January 16, 2018 By Shane Schick 2 min read

Two U.S. senators recently proposed a cybersecurity legislation that will allow the Federal Trade Commission (FTC) to penalize credit rating industry organizations that don’t properly safeguard data.

Cybersecurity Legislation Imposes Penalties for Breaches

In a public statement outlining the proposed Data Breach Prevention and Compensation Act, Sens. Elizabeth Warren (D-Mass.) and Mark Warner (D-Va.) explained that the bill would create a new office at the FTC focused on information protection.

If passed, it would enact strict penalties for breaches in customer data. Specifically, credit rating agencies would receive $100 fines for each piece of personally identifiable information (PII) lost in a data breach, plus $50 for each additional PII file per customer. According to SecurityWeek, the bill also requires agencies that fail to comply to pay a maximum penalty of 50 percent their gross revenue from the year before the incident took place.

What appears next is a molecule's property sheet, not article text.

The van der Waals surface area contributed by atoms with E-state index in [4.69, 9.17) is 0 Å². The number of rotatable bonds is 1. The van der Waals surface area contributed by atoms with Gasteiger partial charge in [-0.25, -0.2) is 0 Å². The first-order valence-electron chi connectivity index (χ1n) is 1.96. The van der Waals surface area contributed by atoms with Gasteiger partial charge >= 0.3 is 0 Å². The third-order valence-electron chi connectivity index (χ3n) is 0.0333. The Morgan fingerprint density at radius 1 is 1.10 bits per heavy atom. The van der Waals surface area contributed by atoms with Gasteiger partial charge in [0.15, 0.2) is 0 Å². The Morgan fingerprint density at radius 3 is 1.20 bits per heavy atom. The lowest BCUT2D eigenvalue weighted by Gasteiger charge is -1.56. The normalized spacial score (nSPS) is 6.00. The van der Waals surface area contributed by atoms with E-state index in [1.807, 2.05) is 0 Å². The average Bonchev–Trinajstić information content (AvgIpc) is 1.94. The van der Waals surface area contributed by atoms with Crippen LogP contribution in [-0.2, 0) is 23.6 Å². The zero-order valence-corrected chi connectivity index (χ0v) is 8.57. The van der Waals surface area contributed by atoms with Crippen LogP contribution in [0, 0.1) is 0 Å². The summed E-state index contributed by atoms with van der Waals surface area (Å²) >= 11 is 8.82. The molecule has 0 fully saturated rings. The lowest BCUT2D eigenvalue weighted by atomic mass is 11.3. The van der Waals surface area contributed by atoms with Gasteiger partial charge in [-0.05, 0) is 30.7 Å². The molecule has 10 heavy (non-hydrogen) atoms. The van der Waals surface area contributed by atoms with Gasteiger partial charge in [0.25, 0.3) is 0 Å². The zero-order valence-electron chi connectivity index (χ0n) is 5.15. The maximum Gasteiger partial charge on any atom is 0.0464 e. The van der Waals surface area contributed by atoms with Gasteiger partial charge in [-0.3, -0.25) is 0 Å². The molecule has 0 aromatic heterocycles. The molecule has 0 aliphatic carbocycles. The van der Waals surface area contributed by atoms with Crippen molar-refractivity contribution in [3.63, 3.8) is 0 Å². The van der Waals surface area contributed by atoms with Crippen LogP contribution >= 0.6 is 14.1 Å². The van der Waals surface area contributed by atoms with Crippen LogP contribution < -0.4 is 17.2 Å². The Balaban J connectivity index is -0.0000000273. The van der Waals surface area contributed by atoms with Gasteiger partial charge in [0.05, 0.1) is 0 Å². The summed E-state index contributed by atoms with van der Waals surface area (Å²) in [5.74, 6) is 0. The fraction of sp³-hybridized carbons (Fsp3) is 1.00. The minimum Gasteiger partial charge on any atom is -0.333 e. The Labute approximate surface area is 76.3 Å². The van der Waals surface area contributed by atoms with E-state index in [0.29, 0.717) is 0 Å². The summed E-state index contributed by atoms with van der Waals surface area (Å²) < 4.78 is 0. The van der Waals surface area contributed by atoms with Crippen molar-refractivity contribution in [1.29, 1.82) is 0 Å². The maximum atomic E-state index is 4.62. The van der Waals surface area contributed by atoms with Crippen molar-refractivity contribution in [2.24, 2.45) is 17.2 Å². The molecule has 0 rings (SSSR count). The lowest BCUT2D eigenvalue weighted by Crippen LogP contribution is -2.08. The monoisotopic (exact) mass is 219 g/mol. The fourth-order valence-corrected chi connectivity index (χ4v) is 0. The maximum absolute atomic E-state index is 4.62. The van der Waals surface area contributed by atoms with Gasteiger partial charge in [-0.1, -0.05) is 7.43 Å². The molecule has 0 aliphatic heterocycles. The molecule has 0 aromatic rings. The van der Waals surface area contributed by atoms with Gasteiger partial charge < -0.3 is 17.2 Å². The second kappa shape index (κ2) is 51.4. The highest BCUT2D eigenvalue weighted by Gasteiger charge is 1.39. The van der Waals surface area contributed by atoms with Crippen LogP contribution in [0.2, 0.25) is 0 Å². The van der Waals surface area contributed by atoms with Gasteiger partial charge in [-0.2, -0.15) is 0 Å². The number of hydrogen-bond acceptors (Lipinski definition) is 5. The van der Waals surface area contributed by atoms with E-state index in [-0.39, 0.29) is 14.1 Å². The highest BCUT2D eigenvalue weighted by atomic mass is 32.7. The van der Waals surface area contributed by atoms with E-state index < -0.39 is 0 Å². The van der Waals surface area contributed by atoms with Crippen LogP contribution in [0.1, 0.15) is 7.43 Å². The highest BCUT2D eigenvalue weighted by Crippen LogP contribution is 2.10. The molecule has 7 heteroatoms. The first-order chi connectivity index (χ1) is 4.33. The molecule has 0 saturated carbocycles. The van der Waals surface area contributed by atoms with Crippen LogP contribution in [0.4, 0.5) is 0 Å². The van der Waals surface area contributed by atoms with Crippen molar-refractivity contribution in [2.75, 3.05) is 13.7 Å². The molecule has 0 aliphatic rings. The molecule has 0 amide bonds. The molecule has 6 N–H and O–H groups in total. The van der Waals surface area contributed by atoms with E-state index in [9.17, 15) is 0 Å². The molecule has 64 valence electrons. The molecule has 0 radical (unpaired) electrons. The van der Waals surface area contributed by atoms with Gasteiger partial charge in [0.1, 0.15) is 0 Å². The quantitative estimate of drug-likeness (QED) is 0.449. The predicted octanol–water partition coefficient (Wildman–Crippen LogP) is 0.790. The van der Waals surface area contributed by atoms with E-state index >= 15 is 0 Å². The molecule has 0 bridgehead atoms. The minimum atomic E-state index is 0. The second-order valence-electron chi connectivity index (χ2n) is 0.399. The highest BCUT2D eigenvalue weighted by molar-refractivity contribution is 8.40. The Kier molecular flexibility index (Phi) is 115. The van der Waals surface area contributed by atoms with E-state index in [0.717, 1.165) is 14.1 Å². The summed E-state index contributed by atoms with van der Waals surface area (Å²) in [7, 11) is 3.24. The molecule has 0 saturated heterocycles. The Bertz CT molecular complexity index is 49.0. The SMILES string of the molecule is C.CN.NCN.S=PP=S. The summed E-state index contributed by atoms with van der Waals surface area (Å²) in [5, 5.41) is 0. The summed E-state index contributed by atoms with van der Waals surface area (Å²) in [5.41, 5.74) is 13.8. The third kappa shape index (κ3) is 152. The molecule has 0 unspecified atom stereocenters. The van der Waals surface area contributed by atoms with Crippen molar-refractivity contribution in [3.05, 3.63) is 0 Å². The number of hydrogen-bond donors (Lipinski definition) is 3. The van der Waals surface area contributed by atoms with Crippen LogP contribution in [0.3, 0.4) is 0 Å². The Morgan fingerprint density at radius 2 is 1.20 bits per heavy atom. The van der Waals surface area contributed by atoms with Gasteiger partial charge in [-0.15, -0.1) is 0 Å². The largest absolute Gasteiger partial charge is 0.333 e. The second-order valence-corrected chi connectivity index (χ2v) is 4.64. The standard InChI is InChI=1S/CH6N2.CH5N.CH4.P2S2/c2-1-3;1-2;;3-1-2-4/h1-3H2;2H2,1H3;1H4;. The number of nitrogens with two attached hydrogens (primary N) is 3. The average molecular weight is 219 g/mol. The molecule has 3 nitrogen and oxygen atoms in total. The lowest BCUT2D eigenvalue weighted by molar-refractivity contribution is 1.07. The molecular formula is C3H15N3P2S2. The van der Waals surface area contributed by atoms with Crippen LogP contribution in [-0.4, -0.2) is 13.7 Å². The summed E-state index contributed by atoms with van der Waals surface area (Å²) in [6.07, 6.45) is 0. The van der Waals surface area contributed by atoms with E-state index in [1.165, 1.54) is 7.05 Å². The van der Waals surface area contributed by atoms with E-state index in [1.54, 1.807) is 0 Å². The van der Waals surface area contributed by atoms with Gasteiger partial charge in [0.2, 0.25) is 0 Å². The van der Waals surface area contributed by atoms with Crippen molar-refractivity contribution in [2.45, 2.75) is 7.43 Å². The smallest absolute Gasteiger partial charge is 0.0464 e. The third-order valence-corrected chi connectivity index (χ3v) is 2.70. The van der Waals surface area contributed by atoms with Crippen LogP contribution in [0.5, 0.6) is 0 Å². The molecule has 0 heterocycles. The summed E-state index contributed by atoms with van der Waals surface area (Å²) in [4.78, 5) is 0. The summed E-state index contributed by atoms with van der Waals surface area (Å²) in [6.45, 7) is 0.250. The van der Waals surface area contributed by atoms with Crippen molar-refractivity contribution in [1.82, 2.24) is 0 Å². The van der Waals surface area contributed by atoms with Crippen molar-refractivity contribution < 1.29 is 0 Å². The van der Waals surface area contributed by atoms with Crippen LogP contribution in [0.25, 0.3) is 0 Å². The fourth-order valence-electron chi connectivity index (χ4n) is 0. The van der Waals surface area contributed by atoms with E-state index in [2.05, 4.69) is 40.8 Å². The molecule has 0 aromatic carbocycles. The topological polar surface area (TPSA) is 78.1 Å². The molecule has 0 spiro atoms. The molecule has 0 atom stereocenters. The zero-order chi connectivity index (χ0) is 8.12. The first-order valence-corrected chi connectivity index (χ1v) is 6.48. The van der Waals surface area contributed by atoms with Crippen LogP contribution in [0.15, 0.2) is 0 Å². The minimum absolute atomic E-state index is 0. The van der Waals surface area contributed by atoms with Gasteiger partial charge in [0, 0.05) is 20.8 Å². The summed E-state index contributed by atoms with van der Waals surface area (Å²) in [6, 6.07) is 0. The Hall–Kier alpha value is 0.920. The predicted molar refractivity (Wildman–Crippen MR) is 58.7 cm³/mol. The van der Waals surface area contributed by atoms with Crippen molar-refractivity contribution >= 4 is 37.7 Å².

In addition to giving the FTC greater oversight and power over data protection practices, this cybersecurity legislation actually hits harder in terms of fines than the EU’s General Data Protection Regulation (GDPR). While many firms are bracing for GDPR to come into effect later this year, it’s clear that recent security headlines are creating just as much concern among lawmakers on this side of the Atlantic.

Protecting Consumer Data

The bill aims to ensure that consumers, whose personal information becomes the ultimate casualty when cybercriminals break into large corporate systems, will be fairly compensated: 50 percent of the fines collected by the FTC would go to the victims. The other half would go toward security research and inspections, SecurityWeek noted, ensuring that the law would also reduce the risk of similar occurrences in the future.

It’s not unusual for modern governments to consider cybersecurity legislation. Just as credit agencies keep a close eye on how consumers spend their money, the government wants to keep an even closer eye on how these firms are keeping data from prying eyes.

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